For example, in the context of education, Cohen focuses on the case of San Antonio Independent School District v. Rodriguez (1973). In that case, parents sued Texas arguing that funding its public schools through property taxes was wealth-based discrimination and that the poor were therefore deprived of equal protection. Relevant to Cohen’s discussion of that case, the Court held that the poor were not a “suspect class” such that laws that impact the poor deserve heightened judicial scrutiny. Cohen laments the Court’s holding and notes that it prevented the Courts from imposing a variety of policies such as busing and affirmative action on public schools. Do these policies actually work? Cohen does not say, but notes that busing became popular later.
Perhaps unsurprisingly Cohen does not advance an argument in favor of busing, but nevertheless, he assumes that it was a good policy. The same goes for affirmative action. Cohen does not advance an argument in favor of that policy but merely assumes that it is good. What does Cohen say to the enormous body of research concluding that affirmative action does not deliver the outcomes he desires? Nothing at all, and more importantly, he says nothing at all about why the Supreme Court, rather than Congress and the president, should make those determinations.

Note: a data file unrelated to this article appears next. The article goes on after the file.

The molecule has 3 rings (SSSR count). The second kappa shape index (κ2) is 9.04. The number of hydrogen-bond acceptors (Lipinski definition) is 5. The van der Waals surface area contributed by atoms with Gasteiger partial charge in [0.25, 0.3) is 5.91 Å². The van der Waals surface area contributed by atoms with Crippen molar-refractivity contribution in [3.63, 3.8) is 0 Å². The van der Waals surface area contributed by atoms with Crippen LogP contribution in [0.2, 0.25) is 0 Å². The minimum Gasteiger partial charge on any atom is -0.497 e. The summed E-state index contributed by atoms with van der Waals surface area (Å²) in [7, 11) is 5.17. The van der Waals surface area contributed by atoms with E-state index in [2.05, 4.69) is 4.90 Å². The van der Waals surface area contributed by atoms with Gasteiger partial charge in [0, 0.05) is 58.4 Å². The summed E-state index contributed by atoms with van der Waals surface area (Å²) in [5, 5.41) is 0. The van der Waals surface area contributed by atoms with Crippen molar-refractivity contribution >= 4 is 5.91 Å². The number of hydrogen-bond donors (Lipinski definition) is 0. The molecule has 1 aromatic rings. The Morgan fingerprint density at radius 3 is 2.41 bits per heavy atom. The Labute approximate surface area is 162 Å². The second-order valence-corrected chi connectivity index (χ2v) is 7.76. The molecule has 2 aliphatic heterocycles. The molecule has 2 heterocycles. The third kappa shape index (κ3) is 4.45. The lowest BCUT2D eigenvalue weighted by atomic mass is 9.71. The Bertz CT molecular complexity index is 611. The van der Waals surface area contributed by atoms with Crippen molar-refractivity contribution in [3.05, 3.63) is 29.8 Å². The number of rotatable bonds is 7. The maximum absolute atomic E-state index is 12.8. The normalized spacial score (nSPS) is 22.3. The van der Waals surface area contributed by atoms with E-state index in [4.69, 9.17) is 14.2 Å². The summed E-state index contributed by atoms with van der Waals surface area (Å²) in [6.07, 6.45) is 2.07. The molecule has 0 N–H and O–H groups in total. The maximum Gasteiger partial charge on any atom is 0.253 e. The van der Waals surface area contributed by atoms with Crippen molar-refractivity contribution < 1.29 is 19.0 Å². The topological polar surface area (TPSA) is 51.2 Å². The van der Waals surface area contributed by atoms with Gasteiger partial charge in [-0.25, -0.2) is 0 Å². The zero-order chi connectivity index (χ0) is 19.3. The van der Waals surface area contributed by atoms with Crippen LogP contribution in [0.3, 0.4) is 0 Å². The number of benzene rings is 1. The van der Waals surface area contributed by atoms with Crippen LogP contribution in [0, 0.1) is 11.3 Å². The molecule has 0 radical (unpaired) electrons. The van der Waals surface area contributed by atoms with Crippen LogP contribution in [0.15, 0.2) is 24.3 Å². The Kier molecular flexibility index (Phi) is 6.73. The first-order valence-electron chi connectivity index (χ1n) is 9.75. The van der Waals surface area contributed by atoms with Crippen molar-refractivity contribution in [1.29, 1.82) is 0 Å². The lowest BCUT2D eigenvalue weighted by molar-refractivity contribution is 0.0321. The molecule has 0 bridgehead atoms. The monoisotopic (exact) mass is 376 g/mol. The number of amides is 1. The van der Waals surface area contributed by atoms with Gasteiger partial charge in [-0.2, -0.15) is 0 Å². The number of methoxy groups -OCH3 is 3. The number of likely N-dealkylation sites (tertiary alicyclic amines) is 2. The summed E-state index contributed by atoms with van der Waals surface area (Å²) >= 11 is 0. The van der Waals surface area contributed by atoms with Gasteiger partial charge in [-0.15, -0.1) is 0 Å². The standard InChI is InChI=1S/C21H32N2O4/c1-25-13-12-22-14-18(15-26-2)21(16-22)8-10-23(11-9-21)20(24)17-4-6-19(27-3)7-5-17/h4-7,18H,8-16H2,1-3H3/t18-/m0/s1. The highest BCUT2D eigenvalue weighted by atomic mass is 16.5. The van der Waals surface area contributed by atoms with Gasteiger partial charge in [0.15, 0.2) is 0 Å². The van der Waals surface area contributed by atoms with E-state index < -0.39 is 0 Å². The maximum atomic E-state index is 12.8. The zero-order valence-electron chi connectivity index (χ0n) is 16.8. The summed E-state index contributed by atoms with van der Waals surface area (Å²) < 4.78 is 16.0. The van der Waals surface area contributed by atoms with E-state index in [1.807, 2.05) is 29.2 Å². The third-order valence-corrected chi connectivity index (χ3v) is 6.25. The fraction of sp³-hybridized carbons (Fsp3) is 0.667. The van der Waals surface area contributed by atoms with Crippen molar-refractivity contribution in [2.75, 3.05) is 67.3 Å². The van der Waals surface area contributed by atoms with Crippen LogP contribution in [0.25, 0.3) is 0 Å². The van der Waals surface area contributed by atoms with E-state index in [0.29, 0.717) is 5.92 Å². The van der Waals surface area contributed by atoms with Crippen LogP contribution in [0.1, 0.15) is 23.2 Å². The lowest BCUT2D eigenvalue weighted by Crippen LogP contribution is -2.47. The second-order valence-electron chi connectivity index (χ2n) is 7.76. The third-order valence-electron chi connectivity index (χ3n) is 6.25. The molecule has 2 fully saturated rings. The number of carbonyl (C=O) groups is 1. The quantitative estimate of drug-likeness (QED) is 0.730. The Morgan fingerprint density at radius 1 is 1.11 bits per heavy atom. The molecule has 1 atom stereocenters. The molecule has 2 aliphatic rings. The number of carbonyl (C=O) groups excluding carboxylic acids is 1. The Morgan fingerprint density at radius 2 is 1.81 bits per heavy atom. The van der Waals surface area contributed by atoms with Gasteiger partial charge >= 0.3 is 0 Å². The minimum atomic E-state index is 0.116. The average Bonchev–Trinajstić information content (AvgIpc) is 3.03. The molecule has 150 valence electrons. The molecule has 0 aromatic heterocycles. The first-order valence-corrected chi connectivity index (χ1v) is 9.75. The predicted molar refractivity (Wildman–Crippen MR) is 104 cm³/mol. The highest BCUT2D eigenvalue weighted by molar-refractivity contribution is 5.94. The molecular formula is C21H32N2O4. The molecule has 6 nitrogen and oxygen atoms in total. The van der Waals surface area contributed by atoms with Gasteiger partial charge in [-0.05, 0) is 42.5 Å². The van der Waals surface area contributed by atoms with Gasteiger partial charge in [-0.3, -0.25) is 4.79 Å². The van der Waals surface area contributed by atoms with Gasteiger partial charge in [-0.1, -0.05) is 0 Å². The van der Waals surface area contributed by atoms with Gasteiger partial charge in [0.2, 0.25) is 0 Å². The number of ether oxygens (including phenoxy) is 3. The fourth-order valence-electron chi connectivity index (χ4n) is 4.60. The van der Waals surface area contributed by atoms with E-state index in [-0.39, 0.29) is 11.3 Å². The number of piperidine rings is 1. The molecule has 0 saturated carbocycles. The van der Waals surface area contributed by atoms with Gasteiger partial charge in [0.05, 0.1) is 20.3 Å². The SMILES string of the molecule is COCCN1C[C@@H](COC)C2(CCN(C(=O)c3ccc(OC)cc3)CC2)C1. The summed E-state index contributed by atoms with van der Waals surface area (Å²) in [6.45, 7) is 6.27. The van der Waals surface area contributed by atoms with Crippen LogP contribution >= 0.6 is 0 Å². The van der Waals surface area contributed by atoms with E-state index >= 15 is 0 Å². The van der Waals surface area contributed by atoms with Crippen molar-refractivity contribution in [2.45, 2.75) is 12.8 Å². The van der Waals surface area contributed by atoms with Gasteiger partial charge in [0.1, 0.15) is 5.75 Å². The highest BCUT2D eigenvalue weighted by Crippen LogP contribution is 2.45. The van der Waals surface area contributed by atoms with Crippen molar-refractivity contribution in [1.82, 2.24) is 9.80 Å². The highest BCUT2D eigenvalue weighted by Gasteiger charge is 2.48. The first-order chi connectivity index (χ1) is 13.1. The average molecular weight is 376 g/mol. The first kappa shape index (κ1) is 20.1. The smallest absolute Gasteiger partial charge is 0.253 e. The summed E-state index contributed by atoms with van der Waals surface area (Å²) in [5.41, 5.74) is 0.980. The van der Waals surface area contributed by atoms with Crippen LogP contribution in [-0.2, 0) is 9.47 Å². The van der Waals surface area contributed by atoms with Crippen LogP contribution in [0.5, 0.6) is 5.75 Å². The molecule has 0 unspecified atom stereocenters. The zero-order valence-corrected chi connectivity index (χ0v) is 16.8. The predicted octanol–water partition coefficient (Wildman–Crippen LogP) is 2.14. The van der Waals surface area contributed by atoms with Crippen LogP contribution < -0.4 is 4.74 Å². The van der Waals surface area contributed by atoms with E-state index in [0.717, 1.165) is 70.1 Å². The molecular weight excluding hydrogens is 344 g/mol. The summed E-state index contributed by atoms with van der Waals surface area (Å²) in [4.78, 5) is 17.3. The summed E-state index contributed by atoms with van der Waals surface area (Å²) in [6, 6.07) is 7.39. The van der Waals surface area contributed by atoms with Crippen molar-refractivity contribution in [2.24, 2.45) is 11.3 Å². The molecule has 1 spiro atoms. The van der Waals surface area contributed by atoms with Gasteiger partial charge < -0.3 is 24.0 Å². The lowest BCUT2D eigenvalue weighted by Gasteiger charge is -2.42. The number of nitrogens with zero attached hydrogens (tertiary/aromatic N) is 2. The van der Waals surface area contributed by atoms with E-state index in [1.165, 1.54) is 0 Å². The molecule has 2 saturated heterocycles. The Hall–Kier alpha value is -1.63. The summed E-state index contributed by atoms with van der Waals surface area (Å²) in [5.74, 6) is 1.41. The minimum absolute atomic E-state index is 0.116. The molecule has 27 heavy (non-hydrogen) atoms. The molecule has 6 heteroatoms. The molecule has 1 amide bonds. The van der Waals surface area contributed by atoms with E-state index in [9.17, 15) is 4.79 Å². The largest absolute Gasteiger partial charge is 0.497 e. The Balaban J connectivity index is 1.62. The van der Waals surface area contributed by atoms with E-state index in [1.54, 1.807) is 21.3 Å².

More to the point, think of how ironic it would be to treat poverty as a “suspect classification” similar to race, nationality, or gender. Traditionally, the Court has reserved its highest levels of review for laws that differentiate based on an immutable characteristic such as those. In fact, most individuals undoubtedly hope to lift themselves and their families out of poverty in an effort to achieve the American Dream.
A Renewed Push to Give Special Status in Voting Rights Cases, Especially Those at the Intersection of Criminal Justice Reform Measures
But the potential for wealth-based status to receive special protection and some form of heightened scrutiny received renewed attention this last election cycle, at an interesting intersection of voting rights and our criminal justice system. In 2018, Florida voters passed Amendment 4, a ballot initiative that restored “the voting rights of Floridians with felony convictions after they [had] completed all terms of their sentence including parole or probation.” Certain exceptions for murder and sexual offenses applied.
The Florida Legislature passed enabling legislation the following year clarifying that “all terms of their sentence,” included fines, fees, costs, and restitution imposed as part of the criminal sentence.
The inevitable lawsuits followed.
One of the major issues (though there were many) throughout the litigation revolved around the appropriate level of scrutiny that the courts should apply. The district court applied heightened scrutiny at both the preliminary injunction and merits stages of the litigation. And a three-judge panel of the Eleventh Circuit Court of Appeals also applied “some form of heightened scrutiny” to uphold the district court’s grant of the Preliminary Injunction, prohibiting Florida from enforcing their law.